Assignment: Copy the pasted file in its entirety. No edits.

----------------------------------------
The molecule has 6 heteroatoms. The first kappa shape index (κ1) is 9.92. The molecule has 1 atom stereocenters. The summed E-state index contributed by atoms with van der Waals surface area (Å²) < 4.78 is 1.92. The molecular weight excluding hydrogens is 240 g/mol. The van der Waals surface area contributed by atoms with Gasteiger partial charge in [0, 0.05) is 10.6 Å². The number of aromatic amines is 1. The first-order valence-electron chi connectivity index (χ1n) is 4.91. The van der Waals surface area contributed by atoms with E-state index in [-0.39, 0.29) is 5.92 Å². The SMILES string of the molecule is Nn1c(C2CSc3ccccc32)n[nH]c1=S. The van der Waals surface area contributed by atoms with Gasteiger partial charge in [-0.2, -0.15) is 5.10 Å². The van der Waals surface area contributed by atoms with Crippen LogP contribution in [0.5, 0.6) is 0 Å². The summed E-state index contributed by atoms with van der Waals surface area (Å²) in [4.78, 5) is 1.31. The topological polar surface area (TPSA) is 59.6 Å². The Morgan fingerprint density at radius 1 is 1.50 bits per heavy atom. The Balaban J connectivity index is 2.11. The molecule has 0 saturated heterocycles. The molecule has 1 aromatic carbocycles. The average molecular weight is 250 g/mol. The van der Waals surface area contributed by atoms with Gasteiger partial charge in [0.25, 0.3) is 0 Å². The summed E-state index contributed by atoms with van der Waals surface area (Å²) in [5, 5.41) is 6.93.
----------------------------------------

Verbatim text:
The molecule has 6 heteroatoms. The first kappa shape index (κ1) is 9.92. The molecule has 1 atom stereocenters. The summed E-state index contributed by atoms with van der Waals surface area (Å²) < 4.78 is 1.92. The molecular weight excluding hydrogens is 240 g/mol. The van der Waals surface area contributed by atoms with Gasteiger partial charge in [0, 0.05) is 10.6 Å². The number of aromatic amines is 1. The first-order valence-electron chi connectivity index (χ1n) is 4.91. The van der Waals surface area contributed by atoms with E-state index in [-0.39, 0.29) is 5.92 Å². The SMILES string of the molecule is Nn1c(C2CSc3ccccc32)n[nH]c1=S. The van der Waals surface area contributed by atoms with Gasteiger partial charge in [-0.2, -0.15) is 5.10 Å². The van der Waals surface area contributed by atoms with Crippen LogP contribution in [0.5, 0.6) is 0 Å². The summed E-state index contributed by atoms with van der Waals surface area (Å²) in [4.78, 5) is 1.31. The topological polar surface area (TPSA) is 59.6 Å². The Morgan fingerprint density at radius 1 is 1.50 bits per heavy atom. The Balaban J connectivity index is 2.11. The molecule has 0 saturated heterocycles. The molecule has 1 aromatic carbocycles. The average molecular weight is 250 g/mol. The van der Waals surface area contributed by atoms with Gasteiger partial charge in [0.25, 0.3) is 0 Å². The summed E-state index contributed by atoms with van der Waals surface area (Å²) in [5, 5.41) is 6.93.